5 differences between residential and commercial HVAC systems
Keeping your home or business at a comfortable temperature throughout the year means having the right HVAC system. Your home doesn’t need a large commercial system, and your business shouldn’t have a residential system installed. There are many differences between residential and commercial HVAC systems. While they both heat, cool and ventilate buildings, they are unique in how they are installed and how they operate.
One of the most noticeable differences between residential and commercial systems is their size. Commercial HVAC systems come in larger sizes than residential systems, since they need to cool or heat a much larger area. No matter which type you need, it’s important to size it correctly. This helps ensure that your system can heat and cool your home or office efficiently.
Where residential and commercial systems are located is another major difference between them. Technicians usually install residential systems next to a home or on the roof.
Technicians generally install commercial systems on the roof due to how large they are.
Putting them on the roof keeps them out of the way while also providing them with plenty of space.
Standalone vs. Modular
Residential systems come in standalone units that technicians can easily install. Technicians cannot add onto or modify these systems in any way once they are installed. Commercial systems come in modular forms that allow for adjustments or modifications as needed. This helps ensure that commercial buildings have the right heating and cooling capacity. For example, commercial systems might require an additional unit if they need to heat and cool a larger area.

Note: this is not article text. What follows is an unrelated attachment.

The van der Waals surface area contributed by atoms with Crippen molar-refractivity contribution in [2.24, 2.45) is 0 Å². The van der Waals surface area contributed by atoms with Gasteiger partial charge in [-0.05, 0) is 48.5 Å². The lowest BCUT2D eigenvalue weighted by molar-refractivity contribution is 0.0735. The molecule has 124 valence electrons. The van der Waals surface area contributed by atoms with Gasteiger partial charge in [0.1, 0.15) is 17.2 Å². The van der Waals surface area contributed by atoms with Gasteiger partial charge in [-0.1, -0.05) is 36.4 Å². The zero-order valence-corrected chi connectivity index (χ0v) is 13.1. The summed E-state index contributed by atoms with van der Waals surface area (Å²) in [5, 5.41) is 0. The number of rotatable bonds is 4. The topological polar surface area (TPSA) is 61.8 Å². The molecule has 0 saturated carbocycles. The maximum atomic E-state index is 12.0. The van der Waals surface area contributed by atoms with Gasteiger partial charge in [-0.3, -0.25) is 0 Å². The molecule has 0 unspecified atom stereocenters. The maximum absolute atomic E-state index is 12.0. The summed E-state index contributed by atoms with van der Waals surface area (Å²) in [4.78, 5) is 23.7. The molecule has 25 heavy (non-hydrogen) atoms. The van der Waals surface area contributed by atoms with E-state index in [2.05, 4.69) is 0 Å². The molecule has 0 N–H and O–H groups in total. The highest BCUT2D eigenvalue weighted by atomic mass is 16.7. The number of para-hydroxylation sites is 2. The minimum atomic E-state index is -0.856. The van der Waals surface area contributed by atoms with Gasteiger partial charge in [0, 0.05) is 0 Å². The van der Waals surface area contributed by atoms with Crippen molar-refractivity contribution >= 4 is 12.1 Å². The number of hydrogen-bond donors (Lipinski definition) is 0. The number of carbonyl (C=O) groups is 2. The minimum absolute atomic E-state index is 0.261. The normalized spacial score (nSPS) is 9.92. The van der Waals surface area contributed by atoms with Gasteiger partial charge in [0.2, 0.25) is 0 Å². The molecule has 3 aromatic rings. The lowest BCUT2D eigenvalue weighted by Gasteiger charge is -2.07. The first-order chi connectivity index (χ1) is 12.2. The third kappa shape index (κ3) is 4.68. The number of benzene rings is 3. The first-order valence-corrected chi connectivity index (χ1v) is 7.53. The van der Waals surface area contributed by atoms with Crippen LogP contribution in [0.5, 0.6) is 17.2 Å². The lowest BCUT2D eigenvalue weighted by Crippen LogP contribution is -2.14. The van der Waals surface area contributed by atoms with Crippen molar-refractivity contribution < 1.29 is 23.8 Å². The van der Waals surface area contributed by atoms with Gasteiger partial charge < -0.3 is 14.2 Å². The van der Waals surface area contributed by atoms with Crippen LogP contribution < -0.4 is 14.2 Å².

Split vs. Packaged
This refers to the set up of these systems. Residential systems typically have separate or split components, such as an outdoor compressor and an indoor evaporator. You can also get them as a packaged unit. Commercial systems generally come as a packaged unit that contains all of the cooling and heating components needed. Split commercial systems are available as well. Since commercial systems are more complex overall, this setup allows technicians to access all parts and components more easily. Keep in mind that commercial units usually require the installation of several thermostats to cool or warm up different areas or zones as needed.
Residential and commercial systems differ in terms of how they drain. Residential systems usually have one drip pan for drainage. Commercial systems generally have several drip pans and pipes installed to ensure proper drainage. These drainage setups help lower the risk of having the system overflow from too much condensation or moisture.